Now, as far as the combat goes, not much has changed since the second game. The shooting might feel tighter, the enemies might seem a bit smarter than you remember, but it’s mostly the third-person shooter we’ve come to expect from Mass Effect. It’s certainly engaging enough, and there’s plenty of powers and skills to unlock as you level up, as well as loadouts to play with against a decent variety of enemies. It’s just not the best shooter, and certain types of enemies make certain, tight environments frustrating at some points. But again, it’s certainly not a deal-breaker, and does well when included with the overall package.
Other aspects of gameplay play into the Galaxy at War system, which will incorporate side-quests, planet-scanning, and the co-op-based multiplayer. The side quests will reward you in the same way they have before, but could also get you something in terms of war assets which can add to your effective military rating going into the final mission, possibly making these quests a little more appealing.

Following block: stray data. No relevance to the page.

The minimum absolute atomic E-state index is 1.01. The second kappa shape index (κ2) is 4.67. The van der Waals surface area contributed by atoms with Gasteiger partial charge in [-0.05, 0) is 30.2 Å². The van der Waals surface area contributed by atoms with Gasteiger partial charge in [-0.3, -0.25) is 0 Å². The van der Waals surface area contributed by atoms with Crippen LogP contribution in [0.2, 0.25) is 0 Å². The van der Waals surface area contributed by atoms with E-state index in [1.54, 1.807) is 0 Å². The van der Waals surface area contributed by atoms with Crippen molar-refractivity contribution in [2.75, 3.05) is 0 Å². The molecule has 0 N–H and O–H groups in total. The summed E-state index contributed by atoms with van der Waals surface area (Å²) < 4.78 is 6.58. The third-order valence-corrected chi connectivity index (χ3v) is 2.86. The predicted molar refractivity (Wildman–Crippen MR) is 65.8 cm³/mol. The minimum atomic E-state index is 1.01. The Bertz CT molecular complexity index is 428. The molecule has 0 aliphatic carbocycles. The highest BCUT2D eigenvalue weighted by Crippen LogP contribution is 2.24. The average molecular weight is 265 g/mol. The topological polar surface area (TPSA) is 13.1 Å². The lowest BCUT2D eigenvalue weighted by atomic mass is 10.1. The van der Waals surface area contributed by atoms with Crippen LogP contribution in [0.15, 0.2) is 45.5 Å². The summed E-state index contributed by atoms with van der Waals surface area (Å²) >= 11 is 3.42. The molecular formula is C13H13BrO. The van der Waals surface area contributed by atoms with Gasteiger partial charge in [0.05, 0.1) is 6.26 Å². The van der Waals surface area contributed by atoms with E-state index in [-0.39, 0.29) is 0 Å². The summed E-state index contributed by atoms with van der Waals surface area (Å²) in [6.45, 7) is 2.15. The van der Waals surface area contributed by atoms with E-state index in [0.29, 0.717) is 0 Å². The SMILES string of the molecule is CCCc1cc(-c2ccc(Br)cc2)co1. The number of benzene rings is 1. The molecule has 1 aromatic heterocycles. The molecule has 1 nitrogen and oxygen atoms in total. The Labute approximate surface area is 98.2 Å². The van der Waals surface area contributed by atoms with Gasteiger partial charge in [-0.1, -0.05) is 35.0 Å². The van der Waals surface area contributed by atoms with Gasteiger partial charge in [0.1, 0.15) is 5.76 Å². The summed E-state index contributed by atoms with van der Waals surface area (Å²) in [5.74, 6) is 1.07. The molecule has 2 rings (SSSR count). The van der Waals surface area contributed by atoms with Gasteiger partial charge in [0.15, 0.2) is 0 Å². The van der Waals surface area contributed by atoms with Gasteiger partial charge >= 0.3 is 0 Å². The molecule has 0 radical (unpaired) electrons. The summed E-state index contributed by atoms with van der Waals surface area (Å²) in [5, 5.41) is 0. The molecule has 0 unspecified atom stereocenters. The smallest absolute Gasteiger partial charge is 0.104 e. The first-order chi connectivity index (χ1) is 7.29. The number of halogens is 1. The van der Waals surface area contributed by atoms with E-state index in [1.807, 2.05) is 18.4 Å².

Planet-scanning also returns and offers assets as well, but, fortunately, it isn’t quite as tedious as it was in ME2. You can scan planets in a broader range, and you don’t need to launch a million probes into the planet to find what you’re looking for. Sadly, it wasn’t necessary in my playthrough to scan too much, and this meant that huge chunks of the galaxy went unexplored. I like that Mass Effect 3 takes away the tedium, but it doesn’t really replace it with anything substantial here, which ends up making the galaxy feel smaller. You can stick to your mission log for the most part, and still reach the end of the game with all your options available.